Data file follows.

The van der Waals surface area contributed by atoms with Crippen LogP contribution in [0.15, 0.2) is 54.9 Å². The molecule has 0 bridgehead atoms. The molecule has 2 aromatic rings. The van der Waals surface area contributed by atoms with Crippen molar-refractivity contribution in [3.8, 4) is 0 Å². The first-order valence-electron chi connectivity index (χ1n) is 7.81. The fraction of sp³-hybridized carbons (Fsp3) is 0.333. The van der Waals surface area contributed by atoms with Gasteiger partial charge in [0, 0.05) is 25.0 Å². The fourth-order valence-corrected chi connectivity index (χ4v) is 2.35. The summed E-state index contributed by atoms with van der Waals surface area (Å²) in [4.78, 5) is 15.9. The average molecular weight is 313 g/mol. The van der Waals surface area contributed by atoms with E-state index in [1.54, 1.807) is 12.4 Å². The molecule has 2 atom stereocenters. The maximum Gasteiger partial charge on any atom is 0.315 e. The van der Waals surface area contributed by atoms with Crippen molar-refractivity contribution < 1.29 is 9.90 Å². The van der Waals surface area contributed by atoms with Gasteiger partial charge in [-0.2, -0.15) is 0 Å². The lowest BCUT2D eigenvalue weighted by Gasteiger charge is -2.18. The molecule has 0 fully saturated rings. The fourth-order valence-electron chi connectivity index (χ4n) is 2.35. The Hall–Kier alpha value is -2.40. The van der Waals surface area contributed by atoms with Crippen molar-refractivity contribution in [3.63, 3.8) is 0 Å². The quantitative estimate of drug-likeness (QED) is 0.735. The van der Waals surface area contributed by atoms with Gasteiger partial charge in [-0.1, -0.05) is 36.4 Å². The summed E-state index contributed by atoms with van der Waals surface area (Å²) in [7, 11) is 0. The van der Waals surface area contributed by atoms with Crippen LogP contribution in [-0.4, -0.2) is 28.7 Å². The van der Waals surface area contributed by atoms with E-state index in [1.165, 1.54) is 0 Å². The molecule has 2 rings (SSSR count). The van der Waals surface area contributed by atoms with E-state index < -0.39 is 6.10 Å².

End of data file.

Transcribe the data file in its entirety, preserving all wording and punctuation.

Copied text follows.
The van der Waals surface area contributed by atoms with Crippen LogP contribution in [0.15, 0.2) is 54.9 Å². The molecule has 0 bridgehead atoms. The molecule has 2 aromatic rings. The van der Waals surface area contributed by atoms with Crippen molar-refractivity contribution in [3.8, 4) is 0 Å². The first-order valence-electron chi connectivity index (χ1n) is 7.81. The fraction of sp³-hybridized carbons (Fsp3) is 0.333. The van der Waals surface area contributed by atoms with Gasteiger partial charge in [0, 0.05) is 25.0 Å². The fourth-order valence-corrected chi connectivity index (χ4v) is 2.35. The summed E-state index contributed by atoms with van der Waals surface area (Å²) in [4.78, 5) is 15.9. The average molecular weight is 313 g/mol. The van der Waals surface area contributed by atoms with E-state index in [1.54, 1.807) is 12.4 Å². The molecule has 2 atom stereocenters. The maximum Gasteiger partial charge on any atom is 0.315 e. The van der Waals surface area contributed by atoms with Crippen molar-refractivity contribution < 1.29 is 9.90 Å². The van der Waals surface area contributed by atoms with Gasteiger partial charge in [-0.2, -0.15) is 0 Å². The lowest BCUT2D eigenvalue weighted by Gasteiger charge is -2.18. The molecule has 0 fully saturated rings. The fourth-order valence-electron chi connectivity index (χ4n) is 2.35. The Hall–Kier alpha value is -2.40. The van der Waals surface area contributed by atoms with Crippen molar-refractivity contribution in [3.63, 3.8) is 0 Å². The quantitative estimate of drug-likeness (QED) is 0.735. The van der Waals surface area contributed by atoms with Gasteiger partial charge in [-0.1, -0.05) is 36.4 Å². The summed E-state index contributed by atoms with van der Waals surface area (Å²) in [7, 11) is 0. The van der Waals surface area contributed by atoms with Crippen LogP contribution in [-0.4, -0.2) is 28.7 Å². The van der Waals surface area contributed by atoms with E-state index in [1.165, 1.54) is 0 Å². The molecule has 2 rings (SSSR count). The van der Waals surface area contributed by atoms with E-state index < -0.39 is 6.10 Å².